His Majesty the King's initials the Thai letters "Phor Por Ror" placed at the centre of the crest, under the Royal Crown and above the Royal Throne of the Eight Compass Points, signify that His Majesty is the focus of the entire nation, binding the people's hearts and loyalty. The yellow colour of the letters is the colour of His Majesty's day of birth, and the blue colour of the background that of the monarchy.
The surrounding discus (Chakra) with the Thai numeral 9 means that King Bhumibol Adulyadej is the ninth monarch of the Chakri Dynasty. The crest is flanked by two seven-tiered umbrellas and topped by a nine-tiered umbrella, both types symbols of kingship.
The four point border represents the four regions of the country, in which the people live in peace and tranquility under the King's supreme protection, as expressed by the green colour, which is a symbol of peace and abundance. Each of the four points of the border has a lotus, an offering to His Majesty on the occasion of his Sixth-Cycle Birthday Anniversary.
The golden rays around the crest signify His Majesty's grace and benevolence, which pervade the Kingdom and beyond and bring pride and joy to the people in the entire land.
Beneath the crest a blue silk banner bears the inscription of the Royal Occasion of His Majesty's Sixth-Cycle Birthday on 5 December 1999.
Eugene Ipavec, 21 Mar 2007
Among the photos posted today in the Doha Asian Games website was one in which Thai spectators cheered on their badminton team. There was a Royal Thai flag being waved; it is on FOTW as an "Unidentified Flag of King Rama IX, 2001" [Ed.: since identified]. Could it be a royal flag approved for general public use, denoting loyalty to the King and/or patriotism?
Jay Allen Villapando, 02 Dec 2006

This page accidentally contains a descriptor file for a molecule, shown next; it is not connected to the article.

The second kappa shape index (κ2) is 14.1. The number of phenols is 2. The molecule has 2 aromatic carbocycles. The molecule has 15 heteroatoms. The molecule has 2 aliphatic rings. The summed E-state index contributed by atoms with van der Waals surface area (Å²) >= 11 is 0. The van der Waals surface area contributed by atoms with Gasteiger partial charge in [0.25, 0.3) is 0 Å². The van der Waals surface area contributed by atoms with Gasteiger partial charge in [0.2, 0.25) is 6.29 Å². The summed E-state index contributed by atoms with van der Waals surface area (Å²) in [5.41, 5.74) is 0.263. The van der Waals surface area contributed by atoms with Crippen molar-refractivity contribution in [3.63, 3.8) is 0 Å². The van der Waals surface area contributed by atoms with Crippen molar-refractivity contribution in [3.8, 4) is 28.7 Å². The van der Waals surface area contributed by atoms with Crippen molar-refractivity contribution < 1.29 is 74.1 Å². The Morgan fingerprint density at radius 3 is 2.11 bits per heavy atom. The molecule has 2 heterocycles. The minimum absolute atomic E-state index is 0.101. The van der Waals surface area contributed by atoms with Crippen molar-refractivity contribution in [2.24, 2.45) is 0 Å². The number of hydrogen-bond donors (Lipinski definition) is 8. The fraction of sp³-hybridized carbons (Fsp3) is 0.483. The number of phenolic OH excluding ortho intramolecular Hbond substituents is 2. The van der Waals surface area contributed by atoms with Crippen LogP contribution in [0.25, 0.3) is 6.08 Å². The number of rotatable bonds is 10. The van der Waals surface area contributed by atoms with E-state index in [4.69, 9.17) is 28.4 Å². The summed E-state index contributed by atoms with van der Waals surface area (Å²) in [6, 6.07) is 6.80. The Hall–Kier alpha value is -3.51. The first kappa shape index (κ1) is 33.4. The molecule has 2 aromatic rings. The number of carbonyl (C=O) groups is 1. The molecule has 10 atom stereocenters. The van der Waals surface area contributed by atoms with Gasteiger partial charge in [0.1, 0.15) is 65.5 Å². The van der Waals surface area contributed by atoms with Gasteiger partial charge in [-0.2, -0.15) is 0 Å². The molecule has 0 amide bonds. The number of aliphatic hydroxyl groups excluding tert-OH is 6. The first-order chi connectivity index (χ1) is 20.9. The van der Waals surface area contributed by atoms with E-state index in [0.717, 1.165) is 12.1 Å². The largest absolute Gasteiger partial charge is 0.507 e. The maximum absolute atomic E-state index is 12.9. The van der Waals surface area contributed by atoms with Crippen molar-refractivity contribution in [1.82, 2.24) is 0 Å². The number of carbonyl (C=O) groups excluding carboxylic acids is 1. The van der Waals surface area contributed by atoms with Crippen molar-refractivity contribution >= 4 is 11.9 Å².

Indeed these are flags denoting loyalty to the King, and not a "Royal Standard" in the normal sense.
Miles Li, 04 Dec 2006
This special emblem for the 60th anniversary of King Bhumibol Adulyadej's accession to the throne was designed by Somchai Supalakumpaiporn, an artist in Thailand's Fine Arts Department, and chosen by the king from 12 designs that were submitted.
There are several symbols in the emblem. The centerpiece is an abbreviation of the king's name in golden yellow, the color of Monday, his day of birth. The abbreviation is set on a blue background, which is the color of the monarchy. It is encircled with diamonds, which symbolize wise men, important authors, craftsmen, elephants, graceful women, soldiers and courtiers who serve the monarch.
The Royal Cipher is depicted on a throne and surmounted by the royal crown. On the sides are the king's sword and staff, in front of the fan and yak's tail whisk. Under the throne is a pair of slippers. These five objects are used in coronation ceremonies, are are the same as those used in the king's coronation in 1946.
The bottom of the emblem features a pink ribbon trimmed with a gold inscription, "The Sixieth Anniversary Celebration of His Majesty the King's Accession to the Throne BE 2549." The two ends of the ribbon are held by the monkey god Hanuman, Phra Ram's vehicle in the Ramayana, and a garuda, the Hindu god Vishnu's vehicle. The green and gold colors in the background represent the fertility of the land.
This image was submitted to the press for use in stories about the anniversary celebration, and will be used to illustrate Wikipedia articles about the monarch and the celebration.
Source: Keenapan, Nattha (June 9, 2006). "A Symbol Of Greatness," International Herald Tribune/ThaiDay (print edition).
Visible in a Yahoo photo of flags being waved at the end of a march to encourage people to vote in a constitutional referendum in front of the Democracy monument in Bangkok, 13 August 2007. The emblem is the one shown and described here.
Eugene Ipavec, 09 Sep 2007